Oct. 7 - An English high school is harnessing the energy from its pupils' footsteps to power lights, cellphones, and a radio. They're using a technology called the Pavegen system, which uses floor-tiles made from recycled material to convert foot pressure into kinetic energy. Jim Drury reports.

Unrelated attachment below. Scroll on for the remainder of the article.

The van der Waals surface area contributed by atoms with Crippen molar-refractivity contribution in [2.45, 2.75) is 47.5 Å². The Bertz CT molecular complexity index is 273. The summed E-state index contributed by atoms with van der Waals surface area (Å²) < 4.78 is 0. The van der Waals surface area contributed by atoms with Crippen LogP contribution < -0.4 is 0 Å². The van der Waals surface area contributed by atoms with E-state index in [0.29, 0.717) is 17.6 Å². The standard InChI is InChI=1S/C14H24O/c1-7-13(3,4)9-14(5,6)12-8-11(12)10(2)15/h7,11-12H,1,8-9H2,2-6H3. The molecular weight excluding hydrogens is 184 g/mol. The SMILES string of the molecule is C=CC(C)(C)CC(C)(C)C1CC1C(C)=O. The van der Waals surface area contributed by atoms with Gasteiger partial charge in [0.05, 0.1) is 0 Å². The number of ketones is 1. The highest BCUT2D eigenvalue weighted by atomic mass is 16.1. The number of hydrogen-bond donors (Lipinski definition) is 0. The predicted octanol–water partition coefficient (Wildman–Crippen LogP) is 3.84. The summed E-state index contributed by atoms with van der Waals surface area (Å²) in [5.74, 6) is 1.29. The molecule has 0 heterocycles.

As they walk through the corridor these English schoolchildren are providing a valuable extracurriculur function - they're helping power the school. Energy harvesting company Pavegen fitted 24 kinetic tiles along a 12 metre stretch of hallway at Simon Langton Grammar School in Canterbury. Each footstep produces four watts of power, enough to keep the overhead lights on, says Pavegen inventor Laurence Kemball-Cook. SOUNDBITE (English) LAURENCE KEMBALL-COOK, CEO AND INVENTOR OF PAVEGEN TECHNOLOGY, SAYING: "What it does is it really efficiently takes the weight of your footstep, that downwards movement - just five millimetres....we're actually using a hybrid internal generator technology. We'll get a constant flow of power as people walk on it - and that's for twelve volts - and it can be stored really easily and is a really robust solution." The tiles are manufactured from recycled tyres and polymer concrete. Energy created by the 1,000 pupils and staff walking on them can also be used to charge a cellphone - although this requires effort. One tile can also power a radio, which Head of Design Brian Hurlow says has his pupils leaping for joy. SOUNDBITE (English) BRIAN HURLOW, HEAD OF DESIGN AT SIMON LANGTON GRAMMAR SCHOOL FOR BOYS, SAYING: "There's a radio plumbed into it, which the kids love tuning that and jumping up and down on it. They can actually charge their ipads, iphones, ipods, if they continue to leap up and down. We've got some connectors to that, but one of the key things is that it is actually recording the data of the energy produced hour by hour by the students, so they can see the peaks, the troughs, changes iin usage and the general amount on the day, which we can pick up on a wifi system." Pavegen's tiles can store power within batteries for later use, and Kemball-Cook sees them as a potential centrepiece of future smart cities. SOUNDBITE (English) LAURENCE KEMBALL-COOK, CEO AND INVENTOR OF PAVEGEN TECHNOLOGY, SAYING: "The pavement will talk to the building, will talk to the bridge. Now with this we'll know accurately how many people are moving, so controlling lighting in urban areas, having footfall modelling so you'll know when the cleaners need to clean up the city, and even in retail there's some really exciting applications of using this data." The school has incorporated the tiles into its curriculum, with pupils able to monitor wireless data of energy levels, peaking at 100 watts. With the development of alternative energy a growing concern world-wide, the school says it's determined to put its best foot forward.